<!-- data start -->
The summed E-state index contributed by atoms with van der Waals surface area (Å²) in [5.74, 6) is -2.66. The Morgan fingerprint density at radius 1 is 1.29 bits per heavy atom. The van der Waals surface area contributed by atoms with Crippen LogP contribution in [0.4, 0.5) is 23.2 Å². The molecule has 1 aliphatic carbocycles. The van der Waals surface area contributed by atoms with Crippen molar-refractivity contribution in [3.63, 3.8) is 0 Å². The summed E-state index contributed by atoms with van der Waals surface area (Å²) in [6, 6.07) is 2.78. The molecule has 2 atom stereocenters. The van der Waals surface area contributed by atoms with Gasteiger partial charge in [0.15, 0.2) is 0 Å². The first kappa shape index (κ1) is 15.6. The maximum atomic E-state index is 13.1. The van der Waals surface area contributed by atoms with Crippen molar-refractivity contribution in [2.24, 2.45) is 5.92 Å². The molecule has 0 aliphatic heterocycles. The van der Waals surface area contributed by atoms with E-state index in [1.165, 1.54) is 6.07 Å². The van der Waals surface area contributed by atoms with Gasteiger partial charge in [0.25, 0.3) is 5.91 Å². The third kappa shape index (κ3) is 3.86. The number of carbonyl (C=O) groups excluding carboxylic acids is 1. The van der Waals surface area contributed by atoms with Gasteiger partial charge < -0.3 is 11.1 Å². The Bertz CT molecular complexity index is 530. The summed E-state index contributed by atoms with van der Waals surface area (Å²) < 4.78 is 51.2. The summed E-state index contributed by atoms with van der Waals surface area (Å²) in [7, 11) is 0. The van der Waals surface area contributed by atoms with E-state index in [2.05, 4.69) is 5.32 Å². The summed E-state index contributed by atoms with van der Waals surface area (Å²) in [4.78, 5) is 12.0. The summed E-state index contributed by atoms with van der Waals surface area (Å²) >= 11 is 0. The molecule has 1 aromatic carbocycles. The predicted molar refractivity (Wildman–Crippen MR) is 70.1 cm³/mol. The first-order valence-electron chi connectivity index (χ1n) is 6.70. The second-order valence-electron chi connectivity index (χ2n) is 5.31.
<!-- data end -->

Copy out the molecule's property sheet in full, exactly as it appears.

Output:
The summed E-state index contributed by atoms with van der Waals surface area (Å²) in [5.74, 6) is -2.66. The Morgan fingerprint density at radius 1 is 1.29 bits per heavy atom. The van der Waals surface area contributed by atoms with Crippen LogP contribution in [0.4, 0.5) is 23.2 Å². The molecule has 1 aliphatic carbocycles. The van der Waals surface area contributed by atoms with Crippen molar-refractivity contribution in [3.63, 3.8) is 0 Å². The summed E-state index contributed by atoms with van der Waals surface area (Å²) in [6, 6.07) is 2.78. The molecule has 2 atom stereocenters. The van der Waals surface area contributed by atoms with Gasteiger partial charge in [0.15, 0.2) is 0 Å². The first kappa shape index (κ1) is 15.6. The maximum atomic E-state index is 13.1. The van der Waals surface area contributed by atoms with Crippen molar-refractivity contribution in [2.24, 2.45) is 5.92 Å². The molecule has 0 aliphatic heterocycles. The van der Waals surface area contributed by atoms with E-state index in [1.165, 1.54) is 6.07 Å². The van der Waals surface area contributed by atoms with Gasteiger partial charge in [0.25, 0.3) is 5.91 Å². The third kappa shape index (κ3) is 3.86. The number of carbonyl (C=O) groups excluding carboxylic acids is 1. The van der Waals surface area contributed by atoms with Gasteiger partial charge < -0.3 is 11.1 Å². The Bertz CT molecular complexity index is 530. The summed E-state index contributed by atoms with van der Waals surface area (Å²) < 4.78 is 51.2. The summed E-state index contributed by atoms with van der Waals surface area (Å²) in [7, 11) is 0. The van der Waals surface area contributed by atoms with E-state index in [2.05, 4.69) is 5.32 Å². The summed E-state index contributed by atoms with van der Waals surface area (Å²) in [4.78, 5) is 12.0. The summed E-state index contributed by atoms with van der Waals surface area (Å²) >= 11 is 0. The molecule has 1 aromatic carbocycles. The predicted molar refractivity (Wildman–Crippen MR) is 70.1 cm³/mol. The first-order valence-electron chi connectivity index (χ1n) is 6.70. The second-order valence-electron chi connectivity index (χ2n) is 5.31.